While client budgets have not been finalized, at least one analyst believes that a surge in auto sales will lead to a record windfall in this year’s upfront.
In a report issued this afternoon, Moody’s Investors Service svp Neil Begley said U.S. auto sales in 2012 are on pace to grow 9.3 percent to around 14 million units, a spurt that should lead to increased spending on national broadcast and cable TV.
Auto dollars account for 13 percent of all ad sales revenue at the Big Five broadcast nets, which last year added up to $21.1 billion. On the local side (stations and cable systems), dealers and manufacturers account for as much as 25 percent of all sales.
“Strong demand for automotive advertising will magnify the expected impact of political campaign spending and the London Olympics,” Begley said. “Owners of broadcast networks and TV stations will benefit the most from this surge, and among diversified media companies, CBS Corp. stands to see the most advertising revenue gains.”
As it derives as much as 64 percent of its overall revenue from advertising, CBS Corp. is best situated to take advantage of big gains in the auto category. By comparison, NBCUniversal is less exposed to the vicissitudes of the marketplace (36 percent). Walt Disney Co. and News Corp. are “the most diversified of the media conglomerates and will therefore be the least affected by growth in auto ad spending,” Begley said.
The analyst went on to add that Moody’s anticipates record-high pricing in the 2012-13 upfront and in the subsequent scatter markets, which coincide with the launch of new car and truck models. In such a scenario, the networks can be expected to hold back as much as 5 percent to 10 percent of their inventories in order to take advantage of higher scatter rates.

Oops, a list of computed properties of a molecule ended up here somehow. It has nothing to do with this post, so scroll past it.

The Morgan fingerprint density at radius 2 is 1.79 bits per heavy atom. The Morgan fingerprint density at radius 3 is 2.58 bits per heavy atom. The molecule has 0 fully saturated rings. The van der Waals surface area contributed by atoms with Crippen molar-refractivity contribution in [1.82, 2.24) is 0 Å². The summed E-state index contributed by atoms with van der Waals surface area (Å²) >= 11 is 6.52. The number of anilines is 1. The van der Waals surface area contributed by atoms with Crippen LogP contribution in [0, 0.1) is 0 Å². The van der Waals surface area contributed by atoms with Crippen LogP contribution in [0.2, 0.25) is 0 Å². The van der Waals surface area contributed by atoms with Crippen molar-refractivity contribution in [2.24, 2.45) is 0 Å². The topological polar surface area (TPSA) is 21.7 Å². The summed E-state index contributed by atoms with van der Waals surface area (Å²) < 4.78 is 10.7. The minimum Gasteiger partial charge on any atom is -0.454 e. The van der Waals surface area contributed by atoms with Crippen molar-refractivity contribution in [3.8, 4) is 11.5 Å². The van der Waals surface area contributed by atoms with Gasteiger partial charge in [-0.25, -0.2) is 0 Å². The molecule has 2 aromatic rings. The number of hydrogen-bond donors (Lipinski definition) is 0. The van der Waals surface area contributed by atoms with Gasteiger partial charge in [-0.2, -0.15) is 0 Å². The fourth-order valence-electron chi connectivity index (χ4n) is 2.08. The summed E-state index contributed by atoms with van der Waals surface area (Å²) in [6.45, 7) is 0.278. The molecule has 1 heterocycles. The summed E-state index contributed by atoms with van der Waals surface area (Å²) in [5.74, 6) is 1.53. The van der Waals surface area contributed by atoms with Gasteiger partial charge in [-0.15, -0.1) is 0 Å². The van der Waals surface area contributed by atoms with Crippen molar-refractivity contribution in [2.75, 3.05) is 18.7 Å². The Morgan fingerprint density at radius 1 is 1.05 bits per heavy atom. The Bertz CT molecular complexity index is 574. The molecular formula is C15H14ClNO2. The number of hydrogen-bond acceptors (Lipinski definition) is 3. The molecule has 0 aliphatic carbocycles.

Last year, the networks booked 80 percent of their available time, for an aggregate haul of $9.25 billion. CBS commanded broadcast’s highest price increases, writing deals at a 13 percent premium over its year-ago rates.
The Moody’s assessment does not take into account significant factors such as available GRPs, client budgets and General Motors’ cancelation of its Q2 upfront commitments.
“I like the way they’re thinking, but if I told you I had any idea how things were going to play out in June, I’d be grossly overstating my position,” said one ad sales exec. “It’s too soon to tell.”
CBS chief Les Moonves is characteristically bullish on his prospects. In what has become a rite of spring, the media mogul told investors at the annual Deutsche Bank Media and Telecom confab that his sales team will command “double-digit increases” in the upfront.
If Moonves is reading the tea leaves correctly, CBS can expect another banner upfront bazaar. Last year the network took in about $2.65 billion in early commitments, an increase of some $150 million versus the 2010-11 upfront.
Automakers account for four of the top 10 TV advertisers. Last year, General Motors invested $1.11 billion in TV time, outspending Chrysler ($890.4 million), Ford ($781 million) and Toyota ($767.4 million).